He's supportive of what the Marine Corps is doing in terms of investigating that. I can't sit here today and tell you with great certainty that they -- that they have confirmed the veracity of the images, in other words, that the authenticity of them, but certainly they're disturbing images. They're not indicative, regardless, of the kind of conduct and professionalism that the men and women of this department espouse and live every day.
 
And if -- if they're proven to be accurate and authentic, and we'll then march down the road of what we -- you know -- what needs to be done from an accountability perspective.
 
Both, you know, the desecration of a corpse and photographing corpses are both violations of -- of General Order 1-D. But, again, we have -- we have to let the investigation the Marine Corps just started get underway and authenticate these before we can make any accountability decisions.
 
But he's been very clear with the Navy Department in that he wants this taken seriously, he believes they are taking seriously, and he expects them to keep him updated.
 
Q: Admiral, on that point, the TMZ who broke the story, are they cooperating with the investigation? Because they provided the blur in faces which is obviously a big part of the investigation, they would know where they got them from. Is this organization cooperating?
 
REAR ADM. KIRBY: I don't know. You should talk to the Marine Corps about that.
 
I don't know.
 
David?
 
Q: I thought the burning of corpses was permissible, given the -- depending on the situation in which you come into a compound which is filled with, you know, bodies that have been there for some time, and you're occupying the compound then you have to get rid of the corpses somehow.
 
REAR ADM. KIRBY: Desecration is a violation of General Order 1-D.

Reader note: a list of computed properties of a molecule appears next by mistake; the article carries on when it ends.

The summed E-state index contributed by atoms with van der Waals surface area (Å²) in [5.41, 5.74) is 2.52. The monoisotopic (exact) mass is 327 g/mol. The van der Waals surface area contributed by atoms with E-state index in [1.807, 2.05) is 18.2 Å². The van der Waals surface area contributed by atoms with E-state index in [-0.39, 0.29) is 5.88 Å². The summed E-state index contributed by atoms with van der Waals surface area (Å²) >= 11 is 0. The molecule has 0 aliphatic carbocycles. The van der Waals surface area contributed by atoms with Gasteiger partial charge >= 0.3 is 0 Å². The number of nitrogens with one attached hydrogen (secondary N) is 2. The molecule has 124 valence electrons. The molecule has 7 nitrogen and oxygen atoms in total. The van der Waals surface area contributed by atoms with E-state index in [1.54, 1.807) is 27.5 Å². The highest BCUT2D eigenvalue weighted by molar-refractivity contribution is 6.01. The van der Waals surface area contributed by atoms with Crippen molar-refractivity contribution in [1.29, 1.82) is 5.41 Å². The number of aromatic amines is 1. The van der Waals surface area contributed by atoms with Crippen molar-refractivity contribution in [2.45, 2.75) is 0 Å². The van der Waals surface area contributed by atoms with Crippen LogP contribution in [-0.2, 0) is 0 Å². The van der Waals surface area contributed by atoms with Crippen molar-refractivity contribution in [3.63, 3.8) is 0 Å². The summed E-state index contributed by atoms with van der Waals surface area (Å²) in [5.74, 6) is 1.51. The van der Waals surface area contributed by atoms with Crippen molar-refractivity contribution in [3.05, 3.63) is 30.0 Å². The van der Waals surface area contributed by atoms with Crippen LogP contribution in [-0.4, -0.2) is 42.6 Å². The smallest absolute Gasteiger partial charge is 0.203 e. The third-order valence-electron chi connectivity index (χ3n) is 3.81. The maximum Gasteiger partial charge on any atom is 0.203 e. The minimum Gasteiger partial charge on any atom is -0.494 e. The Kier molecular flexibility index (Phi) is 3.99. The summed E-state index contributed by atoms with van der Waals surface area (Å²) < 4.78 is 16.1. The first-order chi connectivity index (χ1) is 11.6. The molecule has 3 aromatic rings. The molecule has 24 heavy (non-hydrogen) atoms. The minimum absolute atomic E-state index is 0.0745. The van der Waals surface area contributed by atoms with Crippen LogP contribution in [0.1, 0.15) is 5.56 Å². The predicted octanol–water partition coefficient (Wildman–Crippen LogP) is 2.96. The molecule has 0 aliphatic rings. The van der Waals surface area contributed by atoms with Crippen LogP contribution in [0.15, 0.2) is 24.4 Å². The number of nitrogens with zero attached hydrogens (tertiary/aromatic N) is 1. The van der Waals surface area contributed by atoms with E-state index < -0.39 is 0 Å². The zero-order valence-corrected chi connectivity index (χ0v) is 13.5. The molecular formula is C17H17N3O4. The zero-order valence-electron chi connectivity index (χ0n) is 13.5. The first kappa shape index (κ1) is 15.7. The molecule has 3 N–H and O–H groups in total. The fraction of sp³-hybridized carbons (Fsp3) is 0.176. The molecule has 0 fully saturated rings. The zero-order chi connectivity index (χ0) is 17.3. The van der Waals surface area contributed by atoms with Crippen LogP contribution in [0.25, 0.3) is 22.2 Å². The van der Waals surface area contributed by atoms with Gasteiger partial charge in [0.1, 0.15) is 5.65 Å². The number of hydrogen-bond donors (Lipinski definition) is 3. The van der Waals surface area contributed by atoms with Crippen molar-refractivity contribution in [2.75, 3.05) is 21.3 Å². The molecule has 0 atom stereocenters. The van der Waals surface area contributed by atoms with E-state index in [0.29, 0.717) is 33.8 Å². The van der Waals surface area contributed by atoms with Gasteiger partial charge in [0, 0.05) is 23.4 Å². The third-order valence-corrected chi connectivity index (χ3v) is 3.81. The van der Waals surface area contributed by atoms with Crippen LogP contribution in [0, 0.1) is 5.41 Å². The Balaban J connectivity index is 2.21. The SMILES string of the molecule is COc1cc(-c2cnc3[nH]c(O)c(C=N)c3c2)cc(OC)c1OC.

On your specific question on burning, I think we need to let the investigation determine what happened here. And if it is true that Marines burned a corpse, why they burned that corpse. We've got to let the investigation work that out.
 
Q: (inaudible) for burning a corpse.
 
REAR ADM. KIRBY: My understanding is desecration of a corpse is a violation of General (Order) 1-D.  I'm not an expert on...
 
Q: (inaudible).
 
REAR ADM. KIRBY: I'll get back to you on that.
 
I don't -- I don't have the -- I don't have the exact chapter and verse on burning of corpses.
 
But -- but look, let's lose sight of the big issue here. I mean, that's not -- aside from the burning, there were other images in that collection which are troubling for other reasons. So we need to let the Marine Corps take a look at this, authenticate it, see if it's real, if it happened and then take it from there.
 
Q: The Air Force recently announced that another dozen F- 22s are going to deploy to Japan this month. Is that at all directly related to the tensions in that East China Sea?
 
And, when was this deployment decision made?
 
REAR ADM. KIRBY: I'd have to refer you to the Air Force on the decision timing. I don't have that for you today. But the movements that you're seeing towards the Asia-Pacific to include this are really more a focus of our rebalance to the Asia-Pacific. We've been saying a long -- for a long time we're going to flow more resources and more capabilities to that part of the world, and I think that's what this is about.
 
Q: (OFF-MIKE) airlift operations to the Central African Republic?
 
REAR ADM. KIRBY: I do actually.
 
If you just give me a second here.
 
(UNKNOWN): While you're flipping that, we have time for one after this one.
 
REAR ADM. KIRBY: OK.
 
So, we began today passenger movements for Rwandan forces from Kigali, Rwanda to Bangui. Two C-17s -- Air Force C-17s transported about 70 Rwandan forces with some vehicles and 11 pallets of equipment. We expect the whole effort to move this Rwandan infantry battalion to take about three weeks totaling roughly 800 soldiers, about 70 vehicles and a number of containers of life support supplies personnel equipment.
 
OK?
 
And that -- that started today, take about three weeks to work it all out. I think total flights is like 35. I think that's 35 total C-17 flights is what they're talking about for this mission.
 
Think I got time for one more.
 
Q: (OFF-MIKE) the number of military aircraft crashes just in the last several days, including one today I believe. And there was one -- a real bad one off the U.K. a couple days ago.
 
Tell me whether you see any connection between any of them? Is there any concern about a trend or they're just...
 
REAR ADM. KIRBY: We're always worried about aircraft mishaps and certainly folks losing their lives and limbs to these things. Our hearts go out to the -- hearts and thoughts -- thoughts and prayers go out to the families.
 
No, I don't think we're seeing any trends between these. These are just tragic mishaps, but they're all investigated and certainly if there are trends there are strings you can pull between them. I mean, those will be pretty self evident. I'm not aware of any right now.
 
Thanks everybody, appreciate it.